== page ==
SEPTEMBER 19 -- MT. SHASTA, CA:  The newly organized Fire Safe Council for the City of Mount Shasta brings a collection of fire professionals and local politicians and community members together in a united front advocating prevention and fire safety in the face of wildfire risk. Maps of the area show Mt. Shasta surrounded by eight high-risk fire zones, and Dale Nova, the organizer of the council, says it's not a matter of if local residents will have a serious wildfire, but when.

The City of Mt. Shasta Mayor Marge Apperson, along with local fire chiefs and representatives from CDF and the Forest Service all agree that the area is at high risk of a catastrophic wildfire, according to a report by the Mt. Shasta News. The Fire Safe Council is seeking members to promote fire safety throughout the community. For more information, call Dale Nova at (530)926-2089. FireSafe California is online at www.firesafe.com/california.html and more information on wildfire prevention is available online from firewise.org



SEPTEMBER 19 -- ROCKLIN, CA:  More than 100 homes and two schools were evacuated yesterday as a wind-driven grassfire burned through Loomis toward Granite Bay.

map of Rocklin areaThe Sierra Fire, estimated last night at 600 acres, is on the Nevada-Yuba-Placer Unit of the California Department of Forestry near Rocklin. The fire's burning in brush and oak woodland, and road closures and mandatory evacuations are in effect for subdivisions in the Rocklin and Loomis areas. The Sacramento Bee reported that the fire forced the evacuation of 100 residences and pulled in firefighters from Lake Tahoe to Yolo County.

The fire was 25 percent contained last night.

The Auburn Journal reported that an aggressive attack by firefighters stopped the blaze at Cavitt Stallman Road. Anita Yoder, public information officer for Placer County, said Placer County Headstart and Franklin School were evacuated, as were residents in the areas of Wells Road, Cavitt Stallman Road and Indian Springs.

More than 65 engines responded to assist the Rocklin Fire Department, including crews from Higgins, Penryn, Penn Valley, Sacramento Metro, Roseville, South Placer, Grass Valley, Auburn, Newcastle, and Nevada County fire departments. Four airtankers, two helicopters, and six crews also were on the fire. Crews from CDF and the Forest Service responded, along with officers from Rocklin Police Department and the California Highway Patrol. The Sierra Fire was one of many across the region yesterday; more than 50 fires burned throughout Yolo County, ranging from small roadside fires to 30-acre blazes. The National Weather Service issued red flag warnings for the southern Sacramento Valley and the Delta, as well as the Lake Tahoe basin, the Eldorado National Forest, and portions of the Bay Area. Fire weather information is available online from the interagency Fire Forecast & Warning Unit at Redding.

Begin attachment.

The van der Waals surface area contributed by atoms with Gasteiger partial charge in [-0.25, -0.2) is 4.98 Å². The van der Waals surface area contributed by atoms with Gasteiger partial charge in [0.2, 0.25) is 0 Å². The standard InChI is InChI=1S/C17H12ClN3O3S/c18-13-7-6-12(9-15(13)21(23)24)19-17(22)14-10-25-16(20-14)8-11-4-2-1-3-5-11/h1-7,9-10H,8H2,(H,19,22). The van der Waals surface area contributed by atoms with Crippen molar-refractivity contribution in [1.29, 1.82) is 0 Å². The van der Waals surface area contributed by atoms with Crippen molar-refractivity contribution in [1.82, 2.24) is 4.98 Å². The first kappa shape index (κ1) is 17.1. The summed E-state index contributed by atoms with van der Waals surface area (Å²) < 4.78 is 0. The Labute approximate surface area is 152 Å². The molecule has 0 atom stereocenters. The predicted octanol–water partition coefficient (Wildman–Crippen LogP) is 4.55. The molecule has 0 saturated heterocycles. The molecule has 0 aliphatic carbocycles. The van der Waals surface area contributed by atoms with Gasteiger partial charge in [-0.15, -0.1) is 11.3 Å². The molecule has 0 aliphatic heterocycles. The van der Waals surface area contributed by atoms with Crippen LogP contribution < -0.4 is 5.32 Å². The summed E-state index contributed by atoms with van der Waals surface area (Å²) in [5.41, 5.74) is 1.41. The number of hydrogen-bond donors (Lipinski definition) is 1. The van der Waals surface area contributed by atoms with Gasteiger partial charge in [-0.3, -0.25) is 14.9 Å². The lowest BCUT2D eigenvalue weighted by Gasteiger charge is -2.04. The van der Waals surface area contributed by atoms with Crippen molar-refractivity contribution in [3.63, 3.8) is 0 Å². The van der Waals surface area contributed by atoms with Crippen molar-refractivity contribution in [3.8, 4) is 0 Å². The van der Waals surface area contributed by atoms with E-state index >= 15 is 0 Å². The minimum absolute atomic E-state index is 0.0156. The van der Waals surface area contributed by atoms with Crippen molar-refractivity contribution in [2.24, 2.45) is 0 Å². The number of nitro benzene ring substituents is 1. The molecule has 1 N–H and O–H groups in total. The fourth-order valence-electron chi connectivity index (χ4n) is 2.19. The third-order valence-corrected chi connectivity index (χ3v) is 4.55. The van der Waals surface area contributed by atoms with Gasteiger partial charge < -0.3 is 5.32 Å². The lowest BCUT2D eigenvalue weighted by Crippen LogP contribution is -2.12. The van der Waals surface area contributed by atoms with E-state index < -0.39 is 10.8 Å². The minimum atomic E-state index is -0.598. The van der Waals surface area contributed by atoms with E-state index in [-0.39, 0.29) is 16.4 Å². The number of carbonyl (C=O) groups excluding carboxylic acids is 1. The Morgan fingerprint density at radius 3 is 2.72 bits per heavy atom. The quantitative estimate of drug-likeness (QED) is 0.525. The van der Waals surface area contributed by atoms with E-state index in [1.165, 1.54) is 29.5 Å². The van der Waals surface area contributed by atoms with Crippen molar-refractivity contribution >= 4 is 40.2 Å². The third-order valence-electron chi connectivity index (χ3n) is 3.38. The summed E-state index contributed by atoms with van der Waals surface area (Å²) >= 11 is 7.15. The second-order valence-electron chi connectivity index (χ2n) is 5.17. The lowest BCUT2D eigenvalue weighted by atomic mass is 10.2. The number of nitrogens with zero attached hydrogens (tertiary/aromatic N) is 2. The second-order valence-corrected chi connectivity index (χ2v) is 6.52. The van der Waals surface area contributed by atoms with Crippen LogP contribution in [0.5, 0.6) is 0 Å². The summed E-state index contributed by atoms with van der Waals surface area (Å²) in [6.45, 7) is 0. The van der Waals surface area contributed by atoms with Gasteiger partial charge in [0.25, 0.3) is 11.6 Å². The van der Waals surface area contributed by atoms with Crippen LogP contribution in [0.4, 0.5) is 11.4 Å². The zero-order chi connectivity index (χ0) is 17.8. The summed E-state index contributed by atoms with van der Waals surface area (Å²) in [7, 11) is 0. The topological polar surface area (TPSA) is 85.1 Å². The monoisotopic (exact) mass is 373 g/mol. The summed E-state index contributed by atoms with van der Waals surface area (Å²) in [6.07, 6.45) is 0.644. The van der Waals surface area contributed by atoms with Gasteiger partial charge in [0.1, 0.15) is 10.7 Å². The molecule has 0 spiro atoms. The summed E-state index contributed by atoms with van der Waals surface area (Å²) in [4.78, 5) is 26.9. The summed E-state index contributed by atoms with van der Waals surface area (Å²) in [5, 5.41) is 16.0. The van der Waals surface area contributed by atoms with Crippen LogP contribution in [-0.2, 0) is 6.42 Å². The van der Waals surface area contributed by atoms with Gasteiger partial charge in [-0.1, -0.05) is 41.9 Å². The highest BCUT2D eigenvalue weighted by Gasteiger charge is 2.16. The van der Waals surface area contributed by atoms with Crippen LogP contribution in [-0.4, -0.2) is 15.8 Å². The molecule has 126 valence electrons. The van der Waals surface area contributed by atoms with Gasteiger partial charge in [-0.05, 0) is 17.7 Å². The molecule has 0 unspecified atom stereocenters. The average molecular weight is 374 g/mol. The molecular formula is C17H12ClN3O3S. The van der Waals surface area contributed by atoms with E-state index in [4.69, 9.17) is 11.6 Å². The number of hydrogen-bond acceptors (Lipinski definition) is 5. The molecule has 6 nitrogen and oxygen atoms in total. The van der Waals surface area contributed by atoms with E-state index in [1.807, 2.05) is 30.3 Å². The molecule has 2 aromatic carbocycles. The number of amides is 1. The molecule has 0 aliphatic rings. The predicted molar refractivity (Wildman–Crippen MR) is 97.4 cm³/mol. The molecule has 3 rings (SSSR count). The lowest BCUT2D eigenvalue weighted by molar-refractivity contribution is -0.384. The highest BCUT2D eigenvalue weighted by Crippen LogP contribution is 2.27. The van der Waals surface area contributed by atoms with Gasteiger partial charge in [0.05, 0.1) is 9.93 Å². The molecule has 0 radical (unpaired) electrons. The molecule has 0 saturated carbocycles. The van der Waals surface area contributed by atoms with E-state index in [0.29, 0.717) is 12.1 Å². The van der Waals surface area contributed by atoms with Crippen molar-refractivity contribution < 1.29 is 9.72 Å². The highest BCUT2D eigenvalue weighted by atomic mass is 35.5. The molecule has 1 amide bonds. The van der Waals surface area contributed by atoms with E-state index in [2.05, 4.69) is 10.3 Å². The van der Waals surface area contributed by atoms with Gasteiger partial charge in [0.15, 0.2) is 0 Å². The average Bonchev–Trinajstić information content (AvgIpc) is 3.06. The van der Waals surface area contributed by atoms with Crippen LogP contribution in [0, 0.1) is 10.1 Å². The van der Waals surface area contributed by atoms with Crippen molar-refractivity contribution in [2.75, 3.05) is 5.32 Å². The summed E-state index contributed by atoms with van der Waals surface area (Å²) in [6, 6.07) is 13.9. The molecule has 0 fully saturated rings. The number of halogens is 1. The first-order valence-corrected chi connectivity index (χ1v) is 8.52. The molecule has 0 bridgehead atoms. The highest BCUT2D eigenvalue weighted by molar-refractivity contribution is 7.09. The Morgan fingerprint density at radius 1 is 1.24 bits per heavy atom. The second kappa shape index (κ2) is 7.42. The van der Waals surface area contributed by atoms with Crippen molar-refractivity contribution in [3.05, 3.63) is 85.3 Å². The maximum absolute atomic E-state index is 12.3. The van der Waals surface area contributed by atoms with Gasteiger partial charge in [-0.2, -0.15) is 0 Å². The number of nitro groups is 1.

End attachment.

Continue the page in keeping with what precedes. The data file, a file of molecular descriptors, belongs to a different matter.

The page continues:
SEPTEMBER 18 -- SPRINGFIELD, OR:  The last thing Oregon Department of Forestry arson investigators expected when they set up a surveillance operation along the McKenzie River was for an arsonist to light a fire practically at their feet. But the Eugene Register-Guard reported today that Oregon State Police have cited and released a local resident, Timothy Nicholas Terry, 44, on three counts of arson for fires he allegedly set in the Eugene-Springfield area. Terry admitted having set several fires along Deerhorn Road south of the McKenzie River, said Pete Norkeveck, chief arson investigator for the forestry department.

"It's just short of a fantasy that you would catch a major perpetrator in the act," Norkeveck said yesterday. But the arrest wasn't luck – it was the result of an intensive investigation by a task force of state and federal specialists and some helpful tips from the public.

Just after noon Friday, Norkeveck and two other investigators drove along Deerhorn Road to an area where they planned to watch for suspicious activity. They noticed a parked minivan similar to one reported near the scene of other recent suspected arsons in the area. Norkeveck walked down a trail toward the river and encountered Terry walking away from the river. Posing as a fisherman, Norkeveck engaged Terry in conversation.

"As we talked, I noticed smoke rising a few feet down the trail where the subject had just been," Norkeveck said. "He was carrying material in his hand similar to what we had recovered from previous fire scenes." Investigators called state police and worked to control the fire, while Norkeveck drove behind Terry's minivan down the highway. Terry eventually pulled over to confront Norkeveck, who identified himself and then held Terry until police arrived. Terry allowed police to search his van, which yielded evidence linked to items found at the fire scene.